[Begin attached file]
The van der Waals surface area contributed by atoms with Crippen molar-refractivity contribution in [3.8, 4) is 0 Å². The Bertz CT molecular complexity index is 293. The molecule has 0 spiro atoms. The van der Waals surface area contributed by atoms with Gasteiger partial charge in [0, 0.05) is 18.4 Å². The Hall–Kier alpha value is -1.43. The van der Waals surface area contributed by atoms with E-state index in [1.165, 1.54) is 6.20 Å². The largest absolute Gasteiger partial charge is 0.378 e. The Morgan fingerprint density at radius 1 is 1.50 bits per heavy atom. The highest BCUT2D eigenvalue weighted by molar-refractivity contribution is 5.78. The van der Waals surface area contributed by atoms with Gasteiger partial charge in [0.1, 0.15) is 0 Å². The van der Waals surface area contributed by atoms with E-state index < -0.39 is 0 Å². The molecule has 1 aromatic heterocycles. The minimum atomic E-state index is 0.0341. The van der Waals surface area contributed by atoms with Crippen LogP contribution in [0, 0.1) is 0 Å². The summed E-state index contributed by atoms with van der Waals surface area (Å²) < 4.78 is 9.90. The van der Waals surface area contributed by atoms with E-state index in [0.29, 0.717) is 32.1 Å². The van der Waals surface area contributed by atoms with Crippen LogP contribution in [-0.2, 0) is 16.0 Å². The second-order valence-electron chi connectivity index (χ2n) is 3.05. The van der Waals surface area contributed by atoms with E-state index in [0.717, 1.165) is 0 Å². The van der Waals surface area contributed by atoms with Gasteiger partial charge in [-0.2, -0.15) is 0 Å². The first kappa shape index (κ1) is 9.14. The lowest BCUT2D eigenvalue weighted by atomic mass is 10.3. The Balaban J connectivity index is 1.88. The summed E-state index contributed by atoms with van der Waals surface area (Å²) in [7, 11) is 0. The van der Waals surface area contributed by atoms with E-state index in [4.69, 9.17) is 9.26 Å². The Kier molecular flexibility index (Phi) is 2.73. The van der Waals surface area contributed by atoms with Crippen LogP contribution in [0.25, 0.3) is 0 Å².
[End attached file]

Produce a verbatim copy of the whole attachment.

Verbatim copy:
The van der Waals surface area contributed by atoms with Crippen molar-refractivity contribution in [3.8, 4) is 0 Å². The Bertz CT molecular complexity index is 293. The molecule has 0 spiro atoms. The van der Waals surface area contributed by atoms with Gasteiger partial charge in [0, 0.05) is 18.4 Å². The Hall–Kier alpha value is -1.43. The van der Waals surface area contributed by atoms with E-state index in [1.165, 1.54) is 6.20 Å². The largest absolute Gasteiger partial charge is 0.378 e. The Morgan fingerprint density at radius 1 is 1.50 bits per heavy atom. The highest BCUT2D eigenvalue weighted by molar-refractivity contribution is 5.78. The van der Waals surface area contributed by atoms with Gasteiger partial charge in [0.1, 0.15) is 0 Å². The van der Waals surface area contributed by atoms with E-state index < -0.39 is 0 Å². The molecule has 1 aromatic heterocycles. The minimum atomic E-state index is 0.0341. The van der Waals surface area contributed by atoms with Crippen LogP contribution in [0, 0.1) is 0 Å². The summed E-state index contributed by atoms with van der Waals surface area (Å²) < 4.78 is 9.90. The van der Waals surface area contributed by atoms with E-state index in [0.29, 0.717) is 32.1 Å². The van der Waals surface area contributed by atoms with Crippen LogP contribution in [-0.2, 0) is 16.0 Å². The second-order valence-electron chi connectivity index (χ2n) is 3.05. The van der Waals surface area contributed by atoms with E-state index in [0.717, 1.165) is 0 Å². The van der Waals surface area contributed by atoms with Gasteiger partial charge in [-0.2, -0.15) is 0 Å². The first kappa shape index (κ1) is 9.14. The lowest BCUT2D eigenvalue weighted by atomic mass is 10.3. The Balaban J connectivity index is 1.88. The summed E-state index contributed by atoms with van der Waals surface area (Å²) in [7, 11) is 0. The van der Waals surface area contributed by atoms with E-state index in [4.69, 9.17) is 9.26 Å². The Kier molecular flexibility index (Phi) is 2.73. The van der Waals surface area contributed by atoms with Crippen LogP contribution in [0.25, 0.3) is 0 Å².